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Physical Controls on Ice Variability in the Bering Sea /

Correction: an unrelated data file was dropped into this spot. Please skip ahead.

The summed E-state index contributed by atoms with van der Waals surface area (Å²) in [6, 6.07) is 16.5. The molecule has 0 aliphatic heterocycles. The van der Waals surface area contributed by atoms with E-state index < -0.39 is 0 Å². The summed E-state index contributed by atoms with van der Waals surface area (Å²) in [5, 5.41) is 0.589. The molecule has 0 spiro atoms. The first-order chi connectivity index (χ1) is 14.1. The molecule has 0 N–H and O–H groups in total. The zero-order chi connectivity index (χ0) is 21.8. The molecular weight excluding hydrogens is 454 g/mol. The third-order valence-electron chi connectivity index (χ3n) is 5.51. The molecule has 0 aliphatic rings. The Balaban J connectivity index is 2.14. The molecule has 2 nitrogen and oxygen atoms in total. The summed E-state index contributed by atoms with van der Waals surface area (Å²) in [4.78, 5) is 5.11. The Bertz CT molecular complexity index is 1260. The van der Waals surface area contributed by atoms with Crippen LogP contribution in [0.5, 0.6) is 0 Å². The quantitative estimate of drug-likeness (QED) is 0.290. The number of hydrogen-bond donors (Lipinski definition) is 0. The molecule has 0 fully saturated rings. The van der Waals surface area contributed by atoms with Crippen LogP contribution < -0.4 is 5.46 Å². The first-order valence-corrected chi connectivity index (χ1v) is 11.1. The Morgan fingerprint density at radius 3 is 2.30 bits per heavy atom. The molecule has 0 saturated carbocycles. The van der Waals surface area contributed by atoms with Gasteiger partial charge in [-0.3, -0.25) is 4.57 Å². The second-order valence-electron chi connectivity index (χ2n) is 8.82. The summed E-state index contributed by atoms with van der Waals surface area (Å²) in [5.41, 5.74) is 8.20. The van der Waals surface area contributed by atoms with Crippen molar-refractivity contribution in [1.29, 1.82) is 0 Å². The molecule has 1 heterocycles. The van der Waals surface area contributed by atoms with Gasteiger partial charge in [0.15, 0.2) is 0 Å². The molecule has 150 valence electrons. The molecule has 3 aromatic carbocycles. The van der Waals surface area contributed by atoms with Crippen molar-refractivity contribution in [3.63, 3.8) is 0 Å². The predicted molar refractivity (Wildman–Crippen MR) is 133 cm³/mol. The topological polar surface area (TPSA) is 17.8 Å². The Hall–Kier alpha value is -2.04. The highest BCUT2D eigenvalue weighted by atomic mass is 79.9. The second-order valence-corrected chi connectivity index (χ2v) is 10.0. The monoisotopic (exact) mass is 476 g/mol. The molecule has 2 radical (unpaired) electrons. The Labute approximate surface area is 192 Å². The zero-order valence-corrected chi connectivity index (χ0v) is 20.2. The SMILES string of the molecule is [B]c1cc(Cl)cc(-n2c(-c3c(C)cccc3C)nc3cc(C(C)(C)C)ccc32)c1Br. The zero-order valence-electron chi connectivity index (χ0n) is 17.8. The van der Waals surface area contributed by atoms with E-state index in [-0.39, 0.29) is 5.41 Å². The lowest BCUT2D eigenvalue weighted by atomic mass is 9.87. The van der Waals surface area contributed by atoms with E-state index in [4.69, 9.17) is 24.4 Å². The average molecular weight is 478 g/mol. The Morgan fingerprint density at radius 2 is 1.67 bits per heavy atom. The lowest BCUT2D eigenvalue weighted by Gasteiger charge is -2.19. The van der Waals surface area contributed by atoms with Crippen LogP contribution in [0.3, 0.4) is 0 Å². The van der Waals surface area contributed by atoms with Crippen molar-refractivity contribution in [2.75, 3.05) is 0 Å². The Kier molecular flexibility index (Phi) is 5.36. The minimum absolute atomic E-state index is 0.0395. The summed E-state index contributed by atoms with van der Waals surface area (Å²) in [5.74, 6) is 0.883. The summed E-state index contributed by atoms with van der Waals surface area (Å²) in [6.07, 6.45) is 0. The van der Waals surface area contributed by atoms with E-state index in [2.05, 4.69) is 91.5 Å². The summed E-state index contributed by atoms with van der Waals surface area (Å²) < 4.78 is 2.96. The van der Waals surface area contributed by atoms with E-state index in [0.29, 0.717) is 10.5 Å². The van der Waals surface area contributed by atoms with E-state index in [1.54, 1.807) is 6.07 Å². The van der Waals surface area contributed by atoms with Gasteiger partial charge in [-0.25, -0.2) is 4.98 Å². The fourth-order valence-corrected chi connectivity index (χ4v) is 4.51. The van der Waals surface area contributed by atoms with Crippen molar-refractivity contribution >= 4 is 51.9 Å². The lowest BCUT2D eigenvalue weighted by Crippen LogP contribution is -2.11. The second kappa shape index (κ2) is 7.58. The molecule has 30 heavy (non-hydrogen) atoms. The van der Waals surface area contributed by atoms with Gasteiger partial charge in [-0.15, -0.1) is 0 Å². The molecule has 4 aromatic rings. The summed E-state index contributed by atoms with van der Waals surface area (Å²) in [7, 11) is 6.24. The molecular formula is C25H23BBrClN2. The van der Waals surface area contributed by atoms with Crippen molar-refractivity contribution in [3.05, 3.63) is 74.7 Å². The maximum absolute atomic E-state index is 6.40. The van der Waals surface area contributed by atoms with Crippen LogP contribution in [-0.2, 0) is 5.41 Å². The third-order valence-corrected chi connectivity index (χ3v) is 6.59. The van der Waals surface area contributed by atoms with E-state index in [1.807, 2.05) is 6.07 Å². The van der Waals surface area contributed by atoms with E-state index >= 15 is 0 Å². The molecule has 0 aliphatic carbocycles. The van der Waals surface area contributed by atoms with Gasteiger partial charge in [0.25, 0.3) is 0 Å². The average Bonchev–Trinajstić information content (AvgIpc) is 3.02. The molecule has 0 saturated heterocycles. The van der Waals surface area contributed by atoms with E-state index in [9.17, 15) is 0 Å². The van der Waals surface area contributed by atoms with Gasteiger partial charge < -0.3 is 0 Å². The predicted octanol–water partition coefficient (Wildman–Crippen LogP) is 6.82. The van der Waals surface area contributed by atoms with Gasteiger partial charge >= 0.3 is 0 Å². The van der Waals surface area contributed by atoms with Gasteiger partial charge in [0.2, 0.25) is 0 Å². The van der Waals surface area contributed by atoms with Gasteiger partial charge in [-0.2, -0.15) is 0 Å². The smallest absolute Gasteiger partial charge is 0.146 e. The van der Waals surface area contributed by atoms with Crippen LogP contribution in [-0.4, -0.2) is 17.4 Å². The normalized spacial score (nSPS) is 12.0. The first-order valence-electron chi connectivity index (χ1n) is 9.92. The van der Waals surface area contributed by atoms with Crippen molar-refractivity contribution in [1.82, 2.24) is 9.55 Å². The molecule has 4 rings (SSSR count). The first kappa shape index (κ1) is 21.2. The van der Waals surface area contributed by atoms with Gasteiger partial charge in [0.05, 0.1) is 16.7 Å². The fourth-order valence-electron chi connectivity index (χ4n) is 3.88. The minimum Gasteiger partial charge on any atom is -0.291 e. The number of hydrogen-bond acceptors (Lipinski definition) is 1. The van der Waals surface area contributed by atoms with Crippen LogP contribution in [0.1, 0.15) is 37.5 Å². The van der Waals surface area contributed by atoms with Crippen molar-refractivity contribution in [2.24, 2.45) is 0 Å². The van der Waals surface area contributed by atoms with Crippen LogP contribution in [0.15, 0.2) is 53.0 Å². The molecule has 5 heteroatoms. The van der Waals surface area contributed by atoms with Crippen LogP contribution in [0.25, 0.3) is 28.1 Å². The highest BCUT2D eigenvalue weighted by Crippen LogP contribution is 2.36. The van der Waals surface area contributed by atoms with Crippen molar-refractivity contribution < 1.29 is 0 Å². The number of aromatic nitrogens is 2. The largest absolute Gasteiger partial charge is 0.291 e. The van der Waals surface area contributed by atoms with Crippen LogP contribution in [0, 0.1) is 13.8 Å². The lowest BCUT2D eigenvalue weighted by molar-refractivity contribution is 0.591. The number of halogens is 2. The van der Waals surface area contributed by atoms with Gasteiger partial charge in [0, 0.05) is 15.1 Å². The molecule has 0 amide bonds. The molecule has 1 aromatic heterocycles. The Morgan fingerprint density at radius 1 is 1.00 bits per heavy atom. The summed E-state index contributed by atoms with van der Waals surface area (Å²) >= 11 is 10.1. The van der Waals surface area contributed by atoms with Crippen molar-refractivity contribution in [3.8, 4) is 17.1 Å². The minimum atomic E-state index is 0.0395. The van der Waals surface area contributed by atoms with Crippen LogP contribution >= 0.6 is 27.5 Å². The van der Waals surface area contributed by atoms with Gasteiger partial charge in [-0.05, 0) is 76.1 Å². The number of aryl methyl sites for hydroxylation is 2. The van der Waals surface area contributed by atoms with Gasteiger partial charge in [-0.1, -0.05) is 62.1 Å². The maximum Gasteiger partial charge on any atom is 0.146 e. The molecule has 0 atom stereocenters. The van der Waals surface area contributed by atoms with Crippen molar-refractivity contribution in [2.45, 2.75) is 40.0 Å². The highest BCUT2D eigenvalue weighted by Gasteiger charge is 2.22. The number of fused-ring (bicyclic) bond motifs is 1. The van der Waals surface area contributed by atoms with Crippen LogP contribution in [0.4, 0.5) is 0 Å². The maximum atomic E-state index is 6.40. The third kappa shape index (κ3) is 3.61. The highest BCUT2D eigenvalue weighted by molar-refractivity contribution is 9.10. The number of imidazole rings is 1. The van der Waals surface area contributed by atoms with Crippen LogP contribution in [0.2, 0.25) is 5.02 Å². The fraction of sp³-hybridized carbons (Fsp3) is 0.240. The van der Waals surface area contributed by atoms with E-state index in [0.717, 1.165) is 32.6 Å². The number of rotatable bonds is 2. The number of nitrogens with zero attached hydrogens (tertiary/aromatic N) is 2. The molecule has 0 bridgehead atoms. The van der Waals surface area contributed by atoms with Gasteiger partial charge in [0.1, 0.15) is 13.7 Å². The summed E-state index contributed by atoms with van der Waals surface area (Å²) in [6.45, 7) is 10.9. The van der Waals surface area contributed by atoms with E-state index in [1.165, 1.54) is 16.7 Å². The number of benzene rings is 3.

This study primarily focuses on sea ice variability in the Bering Sea, and its thermodynamic and dynamic controls. First, the seasonal cycle of sea ice variability in the Bering Sea is studied using a global fine-resolution (1/10 -degree) fully-coupled ocean and sea ice model forced with reanalysis atmospheric forcing for 1980-1989. The ocean/ sea-ice model consists of the Los Alamos National Laboratory Parallel Ocean Program (POP) and the Los Alamos Sea Ice Model (CICE). The modeled seasonal mean sea ice concentration strongly resembles satellite-derived observations. During winter, which dominates the annual mean, model sea ice is mainly formed in the northern Bering Sea, with the maximum ice growth rate occurring along the coast, due to cold air from northerly winds and ice motion away from the coast. South of St. Lawrence Island, winds drive sea ice to drift southwestward from the north to the southwestern ice covered region. Along the ice edge in the western Bering, ice is melted by warm ocean water, which is carried by the Bering Slope Current flowing to the northwest, resulting in the S-shaped asymmetric pattern seen in the ice edge. Second, the year- to-year variability of sea ice in the Bering Sea for 1980- 1989 is addressed. While thermodynamic processes dominate the variations in ice volume change in the Bering Sea on the large scale, dynamic processes are important locally near ice margins (both oceanic and land), where local dynamic and thermodynamic ice volume changes have opposite signs with large and similar amplitudes. The thermodynamic ice volume change is dominated by ice-air surface heat flux, which in turn is dominated by sensible heat flux, except near the southern ice edge where it is largely controlled by ocean-ice heat flux. This indicates that surface air temperature, which is specified from observations, strongly controls the ice volume tendency. Ice motion is generally consistent with winds driving the flow, except near certain straits in the north where ice motion largely follows ocean currents. This study also addresses Greenland supraglacial lakes on top of ice and ice-dammed lakes adjacent to glaciers. Those surface lakes have been observed to fill and drain periodically, affecting the ice motion over land. This study provides observational constraints on the volume of water contained in and drained from the lakes, based on the repeat laser altimetry

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